(But first: Open this YouTube video of legendary harmonica player George “Harmonica” Smith playing “Leaving Chicago” to set the mood.)

When Winslow Yerxa was 15 years old, he wanted to be a rock star. As front man of his teenage garage band, Yerxa and his friends played classics of the British Invasion—tunes by the Beatles, the Rolling Stones, and the Who. There was one problem, though: Sometimes, these songs featured harmonica parts, and none of the band members knew how to play the instrument.

At first, Yerxa tried some digital trickery. “I was humming these harmonica parts through a microphone that would distort the sound enough, and it came out sounding like an instrument halfway between a harmonica and a kazoo,” Yerxa says. “After a while, I started feeling a little silly about it.”

Eventually, Yerxa went out and bought a real harmonica (albeit in the wrong key) and, unwittingly, started a lifelong musical career for himself.

Decades later, Yerxa is a San Francisco-based harmonica player, teacher, and instructional writer, and serves as the president of what can only be described as a niche, but passionate, interest group: the Society for the Preservation and Advancement of the Harmonica (SPAH).

Founded in 1962, SPAH (pronounced “spa”) isn’t a particularly well-known group outside of harmonica-playing circles. Yet, for such a small instrument, the national organization boasts an active membership and, this week, will bring hundreds of harmonica players, collectors, and enthusiasts to the Crowne Plaza Denver International Airport for their 52nd annual convention.

According to Yerxa, tracking the popularity of the harmonica is a complicated task, especially when it comes to counting the number of players. Sales figures are hard to come by, he says, and no harmonica player owns just one.

Still, by his estimates, the popularity of the harmonica is relatively stable in the United States. The instrument itself is fairly young—just over 200 years old, which isn’t very long by musical standards—and hails from German-speaking countries in Europe, where 19th century farmers would make the little mouth organs in their spare time. Because of their small-scale European production, it’s estimated that the instrument didn’t make its way to America until the last quarter of the 19th century. The harmonica—unrivalled in both portability and affordability—was an instant hit in the Western states, including Colorado, where cattle hands and homesteaders could order one to be shipped to them via the U.S. Postal Service.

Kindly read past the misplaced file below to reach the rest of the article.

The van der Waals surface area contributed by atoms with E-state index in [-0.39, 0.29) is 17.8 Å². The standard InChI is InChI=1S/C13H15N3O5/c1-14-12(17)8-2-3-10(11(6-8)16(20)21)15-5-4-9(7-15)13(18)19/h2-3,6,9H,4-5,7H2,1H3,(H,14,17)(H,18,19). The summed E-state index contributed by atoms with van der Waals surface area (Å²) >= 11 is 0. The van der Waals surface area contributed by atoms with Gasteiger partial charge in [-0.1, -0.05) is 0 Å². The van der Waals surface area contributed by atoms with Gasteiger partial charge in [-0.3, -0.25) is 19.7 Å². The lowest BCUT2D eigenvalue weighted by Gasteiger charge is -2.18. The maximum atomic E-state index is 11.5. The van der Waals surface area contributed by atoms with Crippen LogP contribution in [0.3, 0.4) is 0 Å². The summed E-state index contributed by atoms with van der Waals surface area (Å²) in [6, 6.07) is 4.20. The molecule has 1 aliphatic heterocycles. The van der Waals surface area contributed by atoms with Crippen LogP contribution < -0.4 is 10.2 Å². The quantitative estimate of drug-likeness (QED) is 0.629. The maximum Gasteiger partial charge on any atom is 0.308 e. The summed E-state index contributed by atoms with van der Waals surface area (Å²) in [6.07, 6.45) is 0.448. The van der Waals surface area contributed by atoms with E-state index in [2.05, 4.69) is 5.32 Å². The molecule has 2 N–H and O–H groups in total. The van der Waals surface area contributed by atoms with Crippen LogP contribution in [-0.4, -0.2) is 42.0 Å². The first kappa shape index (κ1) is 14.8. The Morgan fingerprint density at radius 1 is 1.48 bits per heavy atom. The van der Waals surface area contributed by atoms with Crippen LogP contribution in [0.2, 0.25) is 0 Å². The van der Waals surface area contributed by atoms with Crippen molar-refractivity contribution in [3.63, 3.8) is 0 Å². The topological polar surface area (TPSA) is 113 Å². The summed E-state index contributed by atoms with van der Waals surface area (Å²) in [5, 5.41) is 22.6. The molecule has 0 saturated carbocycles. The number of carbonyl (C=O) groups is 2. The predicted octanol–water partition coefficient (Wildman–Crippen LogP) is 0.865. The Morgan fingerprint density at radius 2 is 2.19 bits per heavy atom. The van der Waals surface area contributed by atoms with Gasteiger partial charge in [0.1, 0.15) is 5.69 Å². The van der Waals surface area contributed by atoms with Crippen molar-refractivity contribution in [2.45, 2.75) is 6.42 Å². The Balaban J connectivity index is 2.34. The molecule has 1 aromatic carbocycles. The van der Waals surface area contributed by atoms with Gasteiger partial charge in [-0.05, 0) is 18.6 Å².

“Mail-order catalogues were a booming business in the 19th century, because no matter where you were in the country, if mail could get to you, you could order anything from a hatpin to a house, and the harmonica fit right in there,” Yerxa says. “The harmonica came out west, and it’s definitely formed a part of the history of the country. No question about it.”

Its early popularity is part of the reason why the harmonica plays a vital role in both blues and country music, two genres where it remains widely featured. These days, partly thanks to the Internet, SPAH members feel like the instrument is making a comeback. Copious instructional videos, tutorials, and performances have been uploaded to YouTube, and many of the musicians recording themselves are young.

“We see kids who are eight, 10, and 14 years old who are making leaps and bounds in terms of how good they’re getting,” says Paul Davies, Denver resident and former SPAH president. “In our day, we had to just beat our heads against the wall to make any progress.”

Still, there’s a lot that separates a beginner from a professional, or even just a passionate recreational musician. The biggest difference, aside from the hours of practice, is the number of harmonicas in one’s collection. When I ask Davies how many of the instruments he owns, he laughs. “Overall, I probably have about 600 harmonicas,” he says, pausing. “Yeah, I know.”

For those who are intrigued by the instrument, Davies says that Denver has a vibrant year-round harmonica scene that’s worth checking out. The Delta Sonics, a four-time winner of Westword’s Best Blues Band title and 2012 semi-finalist at the International Blues Challenge, is an all-time favorite. According Davies, the band’s frontman and harmonicist Al Chesis is “the hardest working harmonica player in town,” and with an average of 250 gigs a year, there’s a good chance Denverites can catch a show or two.

The 52nd annual SPAH Convention takes place August 11 to 15 at the Crowne Plaza Denver International Airport Hotel. In addition to workshops and classes, the convention will feature concerts by more than 35 performers, including Kim Wilson, Howard Levy, and Jason Ricci. Tickets are available on the SPAH website or at the registration desk each day of the convention.